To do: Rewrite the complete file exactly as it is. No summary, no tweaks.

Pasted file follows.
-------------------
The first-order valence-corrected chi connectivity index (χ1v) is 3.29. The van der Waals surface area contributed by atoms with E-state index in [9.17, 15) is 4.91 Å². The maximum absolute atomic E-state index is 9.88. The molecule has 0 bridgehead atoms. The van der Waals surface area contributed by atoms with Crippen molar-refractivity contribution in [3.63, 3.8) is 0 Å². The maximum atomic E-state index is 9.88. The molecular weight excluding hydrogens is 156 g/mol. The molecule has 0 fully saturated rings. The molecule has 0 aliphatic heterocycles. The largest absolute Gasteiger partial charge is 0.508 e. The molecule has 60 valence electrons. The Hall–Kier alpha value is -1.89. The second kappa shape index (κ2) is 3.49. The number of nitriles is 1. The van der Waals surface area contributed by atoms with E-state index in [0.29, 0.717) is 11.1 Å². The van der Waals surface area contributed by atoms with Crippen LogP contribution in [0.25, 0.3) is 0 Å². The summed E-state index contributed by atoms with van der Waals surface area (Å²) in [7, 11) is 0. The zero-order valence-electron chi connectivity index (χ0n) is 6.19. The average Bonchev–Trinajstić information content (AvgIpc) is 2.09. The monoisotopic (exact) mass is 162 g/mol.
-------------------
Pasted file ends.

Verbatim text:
The first-order valence-corrected chi connectivity index (χ1v) is 3.29. The van der Waals surface area contributed by atoms with E-state index in [9.17, 15) is 4.91 Å². The maximum absolute atomic E-state index is 9.88. The molecule has 0 bridgehead atoms. The van der Waals surface area contributed by atoms with Crippen molar-refractivity contribution in [3.63, 3.8) is 0 Å². The maximum atomic E-state index is 9.88. The molecular weight excluding hydrogens is 156 g/mol. The molecule has 0 fully saturated rings. The molecule has 0 aliphatic heterocycles. The largest absolute Gasteiger partial charge is 0.508 e. The molecule has 60 valence electrons. The Hall–Kier alpha value is -1.89. The second kappa shape index (κ2) is 3.49. The number of nitriles is 1. The van der Waals surface area contributed by atoms with E-state index in [0.29, 0.717) is 11.1 Å². The van der Waals surface area contributed by atoms with Crippen LogP contribution in [0.25, 0.3) is 0 Å². The summed E-state index contributed by atoms with van der Waals surface area (Å²) in [7, 11) is 0. The zero-order valence-electron chi connectivity index (χ0n) is 6.19. The average Bonchev–Trinajstić information content (AvgIpc) is 2.09. The monoisotopic (exact) mass is 162 g/mol.